true to her word
By Delfin Mallari Jr.
Philippine Daily Inquirer
First Posted 20:09:00 08/03/2009
LUCENA CITY, Philippines -- Self-exiled Communist Party of the Philippines
(CPP) founder Jose Maria Sison said he remembered the “mutual sense of
gratitude” between him and former President Corazon Aquino.
“Cory and I cooperated with each other against the Marcos dictatorship and
we had a mutual sense of gratitude to each other,” Sison told the
Philippine Daily Inquirer (parent company of INQUIRER.net) in an email
interview Monday morning.
He recalled the day he met Aquino in her office at the penthouse of the
Cojuangco building in Makati City. He thanked her for signing the release
order for political prisoners and she also thanked Sison for supporting
“Let us not one-sidedly think that only the powerful and wealthy are
always the source of benefits,” Sison added.
Sison posted a photo of him and the late President on the social
networking site Facebook showing the them in animated conversation at the
penthouse of the Cojuangco building after his release from prison on March
After Aquino assumed office as head of the revolutionary government after
the fall of President Ferdinand Marcos in February 1986, she freed Sison
and several of his comrades from several years of imprisonment in
fulfillment of her promise to release all political prisoners.
The CPP founder, now based in Utrecht, The Netherlands, said the
“patriotic and progressive forces of the Filipino people, including me,
supported her (Aquino) against Marcos and she fulfilled her promise to
release all political prisoners.”
Sison claimed then defense minister Juan Ponce Enrile and military vice
chief Fidel Ramos tried, but failed to block his release.
Meanwhile, the National
Democratic Front of the Philippines (NDFP), the political arm of the CPP,
conveyed its condolences to the Aquino family.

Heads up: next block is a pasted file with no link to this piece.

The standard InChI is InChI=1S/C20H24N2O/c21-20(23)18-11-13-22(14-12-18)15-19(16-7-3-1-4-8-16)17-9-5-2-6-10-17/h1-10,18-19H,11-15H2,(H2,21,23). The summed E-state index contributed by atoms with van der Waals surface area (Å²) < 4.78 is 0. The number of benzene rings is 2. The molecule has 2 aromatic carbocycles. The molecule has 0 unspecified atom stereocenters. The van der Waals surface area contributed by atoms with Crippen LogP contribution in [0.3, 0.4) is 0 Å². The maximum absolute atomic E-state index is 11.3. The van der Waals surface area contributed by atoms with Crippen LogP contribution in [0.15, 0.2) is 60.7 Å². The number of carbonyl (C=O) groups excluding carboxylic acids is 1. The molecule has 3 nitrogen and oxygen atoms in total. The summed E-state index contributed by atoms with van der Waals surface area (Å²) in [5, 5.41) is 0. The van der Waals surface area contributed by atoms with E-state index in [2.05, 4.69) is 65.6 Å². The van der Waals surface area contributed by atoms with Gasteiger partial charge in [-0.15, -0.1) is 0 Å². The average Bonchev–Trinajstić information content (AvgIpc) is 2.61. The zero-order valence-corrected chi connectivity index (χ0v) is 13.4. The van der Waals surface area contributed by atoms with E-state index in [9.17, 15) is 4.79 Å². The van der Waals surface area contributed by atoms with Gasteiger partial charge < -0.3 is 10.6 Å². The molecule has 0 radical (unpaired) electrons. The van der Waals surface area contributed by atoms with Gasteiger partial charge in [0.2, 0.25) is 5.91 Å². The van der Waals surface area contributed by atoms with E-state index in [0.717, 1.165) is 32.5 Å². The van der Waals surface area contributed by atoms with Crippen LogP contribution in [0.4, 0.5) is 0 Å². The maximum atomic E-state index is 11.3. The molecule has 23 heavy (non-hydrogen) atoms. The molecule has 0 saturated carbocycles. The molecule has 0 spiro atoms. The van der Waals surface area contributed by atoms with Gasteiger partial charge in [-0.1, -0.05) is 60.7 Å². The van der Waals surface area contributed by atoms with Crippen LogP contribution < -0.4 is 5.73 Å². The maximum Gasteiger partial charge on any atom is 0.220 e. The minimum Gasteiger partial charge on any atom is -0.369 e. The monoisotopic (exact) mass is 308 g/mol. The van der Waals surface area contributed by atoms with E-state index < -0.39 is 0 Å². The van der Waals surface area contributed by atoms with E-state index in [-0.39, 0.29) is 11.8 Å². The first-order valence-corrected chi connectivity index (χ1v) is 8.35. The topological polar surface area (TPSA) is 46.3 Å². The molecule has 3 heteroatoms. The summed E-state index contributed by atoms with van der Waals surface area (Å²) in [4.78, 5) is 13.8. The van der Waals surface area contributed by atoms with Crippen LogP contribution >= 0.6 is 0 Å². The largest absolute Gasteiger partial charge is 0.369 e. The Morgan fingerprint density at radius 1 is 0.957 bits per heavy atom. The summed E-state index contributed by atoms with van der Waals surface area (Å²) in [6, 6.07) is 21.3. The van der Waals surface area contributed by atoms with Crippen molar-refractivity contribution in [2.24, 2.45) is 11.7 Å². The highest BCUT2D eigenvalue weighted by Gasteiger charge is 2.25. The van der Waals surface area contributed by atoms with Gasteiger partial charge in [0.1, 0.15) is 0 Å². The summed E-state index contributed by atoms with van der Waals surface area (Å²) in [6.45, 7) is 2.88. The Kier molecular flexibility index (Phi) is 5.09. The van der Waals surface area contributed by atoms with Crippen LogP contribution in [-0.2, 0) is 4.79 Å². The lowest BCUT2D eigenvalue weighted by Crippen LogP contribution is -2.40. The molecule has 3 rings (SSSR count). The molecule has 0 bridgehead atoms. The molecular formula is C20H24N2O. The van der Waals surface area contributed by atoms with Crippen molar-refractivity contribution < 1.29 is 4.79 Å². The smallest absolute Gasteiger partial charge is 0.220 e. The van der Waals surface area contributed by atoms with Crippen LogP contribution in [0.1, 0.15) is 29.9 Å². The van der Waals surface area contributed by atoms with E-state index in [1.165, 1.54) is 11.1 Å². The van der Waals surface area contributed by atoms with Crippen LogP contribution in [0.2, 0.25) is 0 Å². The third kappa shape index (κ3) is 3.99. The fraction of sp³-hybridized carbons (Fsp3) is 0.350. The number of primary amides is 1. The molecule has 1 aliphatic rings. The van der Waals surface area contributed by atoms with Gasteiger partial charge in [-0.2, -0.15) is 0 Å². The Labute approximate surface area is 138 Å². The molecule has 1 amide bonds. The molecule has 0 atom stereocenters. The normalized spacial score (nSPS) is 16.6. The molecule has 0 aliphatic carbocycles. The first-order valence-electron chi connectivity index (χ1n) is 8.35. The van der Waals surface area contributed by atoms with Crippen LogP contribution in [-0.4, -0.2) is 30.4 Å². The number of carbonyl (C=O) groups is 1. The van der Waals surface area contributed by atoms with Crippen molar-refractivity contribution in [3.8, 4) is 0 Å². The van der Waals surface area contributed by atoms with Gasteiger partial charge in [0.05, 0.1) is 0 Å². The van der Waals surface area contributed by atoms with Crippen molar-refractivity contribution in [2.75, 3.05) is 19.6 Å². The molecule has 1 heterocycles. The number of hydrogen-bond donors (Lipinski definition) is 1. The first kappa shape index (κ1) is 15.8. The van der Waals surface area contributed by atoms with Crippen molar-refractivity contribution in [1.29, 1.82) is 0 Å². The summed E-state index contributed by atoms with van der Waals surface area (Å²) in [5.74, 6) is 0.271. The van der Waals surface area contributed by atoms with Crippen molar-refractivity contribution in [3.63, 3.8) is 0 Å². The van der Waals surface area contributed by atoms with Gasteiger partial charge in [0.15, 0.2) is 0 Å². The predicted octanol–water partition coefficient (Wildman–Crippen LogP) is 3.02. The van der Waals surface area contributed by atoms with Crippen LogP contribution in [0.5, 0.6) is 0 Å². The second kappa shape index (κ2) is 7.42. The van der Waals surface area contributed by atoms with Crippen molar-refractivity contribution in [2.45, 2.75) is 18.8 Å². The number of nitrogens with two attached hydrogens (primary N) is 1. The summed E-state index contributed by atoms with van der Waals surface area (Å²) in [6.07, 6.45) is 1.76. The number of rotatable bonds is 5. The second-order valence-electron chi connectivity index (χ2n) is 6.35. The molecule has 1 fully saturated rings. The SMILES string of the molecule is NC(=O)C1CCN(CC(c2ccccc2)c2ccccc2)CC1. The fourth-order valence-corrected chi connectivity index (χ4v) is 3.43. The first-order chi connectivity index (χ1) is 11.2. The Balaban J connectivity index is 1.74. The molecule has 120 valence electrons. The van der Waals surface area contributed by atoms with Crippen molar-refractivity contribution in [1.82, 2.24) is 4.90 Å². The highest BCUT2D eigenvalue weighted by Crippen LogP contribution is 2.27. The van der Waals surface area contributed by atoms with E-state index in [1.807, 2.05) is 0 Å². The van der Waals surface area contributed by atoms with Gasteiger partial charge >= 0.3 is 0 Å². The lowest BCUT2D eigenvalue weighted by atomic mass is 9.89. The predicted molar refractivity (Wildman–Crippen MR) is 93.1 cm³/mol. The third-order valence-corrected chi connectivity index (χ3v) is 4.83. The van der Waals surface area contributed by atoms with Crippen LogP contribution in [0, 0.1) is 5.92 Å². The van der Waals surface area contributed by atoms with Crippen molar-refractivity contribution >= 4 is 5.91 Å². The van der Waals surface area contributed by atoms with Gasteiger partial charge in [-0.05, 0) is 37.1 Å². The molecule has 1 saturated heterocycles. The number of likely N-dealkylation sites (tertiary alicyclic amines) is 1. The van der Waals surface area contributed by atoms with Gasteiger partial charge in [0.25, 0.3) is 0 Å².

In a statement, the NDFP said that despite being unable to reach a final
peace agreement with the government and the failure of the land reform
program, the Aquino term was laudable for the release of all political
prisoners and the improvement of the human rights situation in the
“Ms Aquino was an outstanding and inspiring figure in the anti-fascist
alliance against the Marcos dictatorship, especially after the
assassination of her husband, Benigno Aquino Jr. She was openly critical
of the long-running support of the United States for the Marcos
dictatorship in exchange for the aggrandizement of US economic interests
and the continuance of the US military bases,” the statement read.
The NDFP also recognized the 1987 Constitution as one of the legacies of
“The 1987 Constitution... carries provisions which uphold human rights and
restrain the proclamation of martial law, retain national restrictions on
foreign investments and prohibit foreign military bases, foreign troops
and nuclear weapons on Philippine soil,” the NDFP said.
The NDFP also recalled how, after finishing her term, Aquino strongly
opposed the “grossly anti-democratic policies and actions” of her
successors, Fidel Ramos, Joseph Estrada, and Gloria Macapagal-Arroyo,
adding, “In this regard, she was willing to join up with the patriotic and
progressive forces of the people in mass protest actions.”
The signatories of the statement were NDFP negotiating panel chairman Luis
Jalandoni; vice chairman Fidel Agcaoili; members Julieta de Lima-Sison,
Coni Ledesma and Asterio Palima; Sison; consultants Vicente Ladlad, Dan
Borjal, Randall Echanis, Rafael Baylosis and Elizabeth Principe, and
senior legal adviser Romeo Capulong.
With a report from Jerome Aning
Mass for Pres. Corazon Aquino at the House of Representatives
Satur Ocampo gives 1st reading
during Cory Mass
PHotos courtesy of Tine Sabillo
At the regular minority press
conference today, August 3, 2009, Deputy Minority Leader Satur Ocampo
shared some insights on his engagements and friendship with the late
President Corazon Aquino.
He presented two photographs of Pres. Aquino circa December 1983. Then,
Mrs. Aquino visited political detainees of the Marcos dictatorship in
Bicutan Rehabilitation Center that included Ocampo.
The political detainees serenaded Aquino and then had a dialogue on
various issues of the time.
Pic 1: cory-satur: Cory listens to political detainees in a dialogue when
she visited the Bicutan Rehabilitation Center in December 1983. Cory is
seated beside Satur.
Pic 2: Cory with Satur and other political prisoners in Bicutan. Among
them were Noel Etabag, Fidel Agcaoili, Alan Jazmines, and Bal
Pinguel, in 1983.